Background: Adult maintenance hemodialysis (MHD) patients experience high mortality and morbidity and poor quality of life (QoL). Markers of protein-energy wasting are associated with these poor outcomes. The OPPORTUNITY™ Trial examined whether recombinant human growth hormone (hGH) reduces mortality in hypoalbuminemic MHD patients. Secondary end points were effects on number of hospitalizations, cardiovascular events, lean body mass (LBM), serum proteins, exercise capacity, QoL and adverse events.
Methods: We performed a randomized, double-blind, placebo-controlled, multicenter multinational trial stratified for diabetic status. Clinically, stable adult MHD patients with serum albumin <4.0 g/dL were randomized to subcutaneous injections of hGH, 20 μg/kg/day, or placebo. Planned treatment duration was 24 months for 2500 patients. The trial was terminated early due to slow recruitment.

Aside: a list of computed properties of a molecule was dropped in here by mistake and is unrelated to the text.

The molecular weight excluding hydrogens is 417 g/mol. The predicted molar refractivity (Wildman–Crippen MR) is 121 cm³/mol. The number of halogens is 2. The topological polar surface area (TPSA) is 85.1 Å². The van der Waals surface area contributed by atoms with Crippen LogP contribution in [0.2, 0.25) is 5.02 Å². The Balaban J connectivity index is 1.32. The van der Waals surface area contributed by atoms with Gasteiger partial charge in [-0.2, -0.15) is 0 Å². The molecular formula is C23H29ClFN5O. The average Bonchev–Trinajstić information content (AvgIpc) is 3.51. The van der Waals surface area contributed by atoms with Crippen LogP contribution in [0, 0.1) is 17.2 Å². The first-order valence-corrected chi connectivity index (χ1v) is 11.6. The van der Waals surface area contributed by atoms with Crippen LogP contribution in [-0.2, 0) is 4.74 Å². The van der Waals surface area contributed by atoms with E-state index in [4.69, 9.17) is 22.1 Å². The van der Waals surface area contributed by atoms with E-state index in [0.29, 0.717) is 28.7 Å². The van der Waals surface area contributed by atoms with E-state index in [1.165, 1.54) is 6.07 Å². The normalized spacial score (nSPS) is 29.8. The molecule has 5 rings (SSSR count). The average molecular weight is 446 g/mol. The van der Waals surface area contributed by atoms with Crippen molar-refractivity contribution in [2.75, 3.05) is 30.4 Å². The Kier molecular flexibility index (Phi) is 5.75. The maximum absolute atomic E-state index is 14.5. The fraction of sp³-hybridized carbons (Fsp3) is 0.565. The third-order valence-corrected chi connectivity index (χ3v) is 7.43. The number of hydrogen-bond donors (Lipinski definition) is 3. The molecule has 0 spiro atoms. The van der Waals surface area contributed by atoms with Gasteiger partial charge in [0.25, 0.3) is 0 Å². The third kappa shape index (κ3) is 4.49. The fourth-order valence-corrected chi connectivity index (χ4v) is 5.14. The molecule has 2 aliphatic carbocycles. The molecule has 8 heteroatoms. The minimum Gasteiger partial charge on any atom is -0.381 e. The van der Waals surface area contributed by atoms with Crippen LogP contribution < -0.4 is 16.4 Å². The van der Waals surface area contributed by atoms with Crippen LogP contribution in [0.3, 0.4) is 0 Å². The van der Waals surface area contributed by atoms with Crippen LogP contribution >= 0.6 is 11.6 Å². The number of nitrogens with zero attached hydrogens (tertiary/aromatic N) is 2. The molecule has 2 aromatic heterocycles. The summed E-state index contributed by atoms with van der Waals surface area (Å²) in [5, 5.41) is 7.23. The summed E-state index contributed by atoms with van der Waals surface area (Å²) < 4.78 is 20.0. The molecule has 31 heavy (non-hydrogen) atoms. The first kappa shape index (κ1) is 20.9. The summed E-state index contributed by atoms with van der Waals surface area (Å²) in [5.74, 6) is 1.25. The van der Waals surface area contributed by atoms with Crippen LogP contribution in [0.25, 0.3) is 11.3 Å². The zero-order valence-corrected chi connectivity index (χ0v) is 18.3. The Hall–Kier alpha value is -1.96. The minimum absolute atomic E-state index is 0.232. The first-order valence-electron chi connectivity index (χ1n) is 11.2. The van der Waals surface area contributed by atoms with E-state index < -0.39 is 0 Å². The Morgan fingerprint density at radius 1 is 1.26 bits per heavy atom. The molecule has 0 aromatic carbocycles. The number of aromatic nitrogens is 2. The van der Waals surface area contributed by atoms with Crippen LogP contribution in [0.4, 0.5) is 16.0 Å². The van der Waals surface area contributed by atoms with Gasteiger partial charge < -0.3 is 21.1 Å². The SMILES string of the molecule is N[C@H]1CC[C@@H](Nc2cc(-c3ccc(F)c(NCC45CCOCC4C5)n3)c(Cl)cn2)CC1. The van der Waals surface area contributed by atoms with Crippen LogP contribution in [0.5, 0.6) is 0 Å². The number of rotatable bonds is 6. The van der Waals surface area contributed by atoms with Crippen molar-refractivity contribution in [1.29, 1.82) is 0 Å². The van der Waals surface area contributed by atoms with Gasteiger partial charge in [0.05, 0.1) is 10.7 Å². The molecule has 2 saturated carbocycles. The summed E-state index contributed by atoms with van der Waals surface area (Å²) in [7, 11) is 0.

Results: Seven hundred and twelve patients were randomized until trial termination; 695 patients received at least one dose of trial medication. Mean treatment duration was 20 weeks (no completers). There were no differences between groups in all-cause mortality, cardiovascular morbidity or mortality, serum albumin, LBM, physical exercise capacity or QoL. The hGH group, compared to placebo, displayed a reduction in body weight, total body fat, serum high-sensitivity C-reactive protein and possibly homocysteine and an increase in serum high-density lipoprotein-cholesterol and transferrin levels.
Conclusions: Although the OPPORTUNITY™ Trial was terminated early, treatment with hGH, compared to placebo, improved certain cardiovascular risk factors but did not reduce mortality, cardiovascular events or improve nutritional factors or QoL. The power for showing differences was substantially reduced due to the marked decrease in treatment duration and sample size.